Northern News : December 12th 2012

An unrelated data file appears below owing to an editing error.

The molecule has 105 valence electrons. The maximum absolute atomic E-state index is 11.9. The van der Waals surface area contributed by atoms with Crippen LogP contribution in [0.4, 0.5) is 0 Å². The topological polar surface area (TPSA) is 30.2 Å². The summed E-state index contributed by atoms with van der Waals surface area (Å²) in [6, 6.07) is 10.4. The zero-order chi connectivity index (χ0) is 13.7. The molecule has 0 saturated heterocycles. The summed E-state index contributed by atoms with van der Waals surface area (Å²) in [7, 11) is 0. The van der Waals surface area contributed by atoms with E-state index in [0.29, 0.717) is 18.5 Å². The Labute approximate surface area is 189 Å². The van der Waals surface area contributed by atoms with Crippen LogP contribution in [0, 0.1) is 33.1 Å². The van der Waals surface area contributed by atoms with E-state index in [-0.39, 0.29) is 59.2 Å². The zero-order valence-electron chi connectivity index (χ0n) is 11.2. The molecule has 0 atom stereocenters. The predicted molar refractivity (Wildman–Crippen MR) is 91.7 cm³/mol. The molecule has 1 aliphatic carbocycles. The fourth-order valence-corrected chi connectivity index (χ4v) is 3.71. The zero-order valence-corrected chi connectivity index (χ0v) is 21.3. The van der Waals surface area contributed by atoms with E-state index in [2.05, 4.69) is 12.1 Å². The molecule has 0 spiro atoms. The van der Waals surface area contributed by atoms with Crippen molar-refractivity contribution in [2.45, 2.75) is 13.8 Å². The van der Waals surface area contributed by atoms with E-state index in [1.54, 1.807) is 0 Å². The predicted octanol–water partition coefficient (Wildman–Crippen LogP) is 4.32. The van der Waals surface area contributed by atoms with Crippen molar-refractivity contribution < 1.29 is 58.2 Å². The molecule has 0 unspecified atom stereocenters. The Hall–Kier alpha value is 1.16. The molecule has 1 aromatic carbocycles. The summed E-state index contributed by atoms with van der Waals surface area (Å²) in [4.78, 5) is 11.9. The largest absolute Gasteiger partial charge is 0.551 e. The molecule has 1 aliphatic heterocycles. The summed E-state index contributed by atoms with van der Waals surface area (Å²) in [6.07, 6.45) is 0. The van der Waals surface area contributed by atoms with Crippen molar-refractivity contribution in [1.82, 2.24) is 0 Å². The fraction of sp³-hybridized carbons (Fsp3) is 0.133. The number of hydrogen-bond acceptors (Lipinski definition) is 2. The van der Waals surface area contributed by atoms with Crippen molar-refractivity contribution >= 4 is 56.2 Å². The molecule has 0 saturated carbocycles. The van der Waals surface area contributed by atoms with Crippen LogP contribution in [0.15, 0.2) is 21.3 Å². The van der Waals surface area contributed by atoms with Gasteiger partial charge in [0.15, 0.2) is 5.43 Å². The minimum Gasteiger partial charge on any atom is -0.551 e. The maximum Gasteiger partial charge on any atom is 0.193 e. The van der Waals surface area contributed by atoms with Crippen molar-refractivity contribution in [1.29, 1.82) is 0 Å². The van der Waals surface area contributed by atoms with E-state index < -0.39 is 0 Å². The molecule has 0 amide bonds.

6 NORTHERN NEWS, DECEMBER 12, 2012 NEWS • Tyres & Mags • Wheel Alignment • Balancing & Batteries Next to Vehicle Testing Station at end of Mill Lane phone Dean, Scott or Rick on: 09 407 7773 4174650AA LAND PLANNING AND SURVEYING 90 Kerikeri Road PO Box 211, Kerikeri 0245 F 09 407 7366 email@example.com Ph: 407 9182 2598141AA BUSINESS LAW Dennis McBrearty Lawyer & Director Get that lease sorted before it turns into a noose See Dennis before signing The Meridian 93 Kerikeri Road Kerikeri 09 407 7099 www.lawnorth.co.nz 5010144AB Scholar's hard toil rewarded Standout scholar: Eugene Michael -- Ngati Kahu, Ngati Tuwharetoa Eugene Michael, who has strong links to Te Tai Tokerau, is one of two exceptional Maori scholars to receive a prestigious scholarship out of 623 applicants nationally. Every year, a select group of applicants to the Ministry of Health s Hauora Maori scholarship programme are awarded a John McLeod Scholarship or Te Apa Mareikura Award. This year two scholars from The University of Auckland Eugene Michael -- Ngati Kahu, Ngati Tuw- haretoa -- and Reuben Kirk -- Ngai Tuhoe -- were each awarded a John McLeod scholarship, worth $10,000. These scholarships are named for Dr John McLeod, nationally and internationally renown for his work in public and Maori health, and presented to high academic achievers who also show selfless commitment to their colleagues and communities. Eugene Michael has completed his sixth year of study for a Bach- elor of Medicine and Surgery and started work at Auckland District Health Board. Already a qualified pharmacist, having completed a Bachelor of Pharmacy at Otago University in 2003, Eugene s work in South Auck- land communities inspired him to rethink his career choice and study medicine. In 2009 he won the Senior Prize in Medicine and Surgery and in 2011 he won the Calvin Ring Prize in Ophthalmology, both at The Uni- versity of Auckland while maintain- ing an A/A- average throughout. Between 2005 and 2007 Eugene worked in a pharmacy in South Auckland, implementing initiatives to improve health outcomes for local Maori and Pacific Island patients and mentoring fellow staff on cul- tural competency. As a pharmacist manager Eugene added business management, accounting and staff management to his skills. Eugene intends to work in a com- munity setting and he frequently looks to the Far North where there is a high demand for general prac- titioners and where many of his whanau reside. His hope is that wherever he is he will ultimately be able to implement health initiatives that benefit Maori. He says it is important to demon- strate leadership skills as a health professional, in order to build rap- port and trust in those who seek advice. He regards academic achieve- ment, empathy and communication skills as fundamental to building the foundation for leadership in Maori health. Kura site at point opposed The potential future site for a kura that has outgrown its Whirinaki home went to hearing by commissioner for three days in Kaikohe last week. The education ministry has bought land at Koutu Point for Te Kura Kaupapa Maori o te Tonga o Hokianga, but residents have raised the alarm -- surprised that they were never consulted before the plans were in place. A recommendation to the Ministry of Education will come from the commissioners within three weeks. And the ministry is then expected to take up to five weeks to make a decision based on the commissioners' recommendation. Koutu Point residents questioned the impacts of traffic, noise, security lighting, storm water, drainage, ecological issues and other impacts that a school might have on an area that is now zoned solely as coastal living. The report tabled for the commissioners by council officers recommended a change in designation in favour of the school -- with ''a number of conditions to be imposed on the designation''. In total the matter generated more than 100 submissions: 44 were in support, 58 were opposed and two submissions were neutral. The kura is serving children in years 1 to 11, but could expand to year 13 in future years -- its roll is expected to reach 200 students. The buildings planned for the area would occupy 1500 square metres, with a field of 3750sqm and a hard court of 1500sqm. Indigenous people visit Far North By HAMISH MacLEAN ' What I just said to the sky -- the Great Spirit -- until all the blood from your veins flows out to sea and all the dust in your bones return to Mother Earth. It's only then that we realise that we don't own the earth, but the earth owns us. ' -- Lakota prayer A visit from a group of indigenous people from all over the world had a Ngapuhi man marvelling at the similarities between first nations people. Hirini Tau picked up the group from Auckland Airport and welcomed its members from North America, Scotland, Aust- ralia and places in between, to Aotearoa. He was the group s guide for their time in New Zealand. Mr Tau says he found a deep connection with people from all over the globe. From Auckland, the first stop was Dargaville. The group visited marae up and down the Far North s twin coasts. And though it was an authentic cultural experience for all involved, Mr Tau says he -- and his travelling companions -- broke out of the box during visits. Mr Tau says that he went against his traditional under- standing of marae visits with the group. He remembers telling them: When the call comes out to us, we will sound the didgeridoo, the American drums and all the other instruments and I ll come from behind doing the Maori thing. He called the experience an awesome and spiritual happening. The group also stopped in to see Tane Mahuta. They were in awe, he says. He shared the story of the separation, how Tane was a major player in separating the sky from the earth. He says that when other groups started to tell their stories, he was impressed by the similarities that each nation s legends had with one another. The trip took them to Pawarenga where the contingent from the Lakota tribe, American First Nations people, began to sing. Especially those American Indians, they know their spiritual stuff, Mr Tau says. The tour con- tinued to Cape Reinga where again the collective of indigenous people found the highest point and echoed their voices off the surrounds. To me, I would swear there would be at least a hundred, two hundred people singing, Mr Tau says. But it was only four. It was powerful. He showed the group how in the Far North both coasts are vis- ible from the same point. He revelled in building a sweat- lodge with the Native Americans. We had to cram in together really close, but we were in there for an hour and a half. The sage sprinkled on the heated rocks gave what he called an eerie smell to the occasion. He smoked the peace pipe. And he sat in the front row, to challenge himself with the heat. He received a feather from an immature golden eagle for his openness. When he was given the feather, the elder from the Lakota people said a prayer, which he then translated for Mr Tau s benefit. He recounted the words: What I just said to the sky -- the Great Spirit -- until all the blood from your veins flows out to sea and all the dust in your bones return to Mother Earth. It's only then that we realise that we don't own the earth, but the earth owns us.'' Launch ramp resurfacing forces short closure Far North Holdings plans to resurface and widen the concrete ramp which offers all-tides access to Kerikeri Inlet. The $26,000 improvements will be welcomed by boaties using the one-in-seven-gradient ramp, but the work will limit use of the ramp next week. The ramp will be open on December 11 to 12, when works will cause intermittent disrup- tion, but it will close on December 13 to 14. Far North Holdings general manager Chris Galbraith says works have been scheduled for these days so monthly tides are at their lowest when the new ramp surface is poured. We are using an exceptionally fast-curing and hard concrete, so a little rain won t be a major prob- lem. Should there be a significant rain event, we will postpone the work until March/April next year. Boaties seeking all-tides access to Kerikeri Inlet on these days are asked to launch their boats at Rangitane, Opito Bay or Doves Bay instead. Mr Galbraith apologises for any inconvenience the closure causes, but is confident boaties will be pleased with the improved ramp. Deck repairs on nearby Wai- papa Landing Bridge begin next week as well.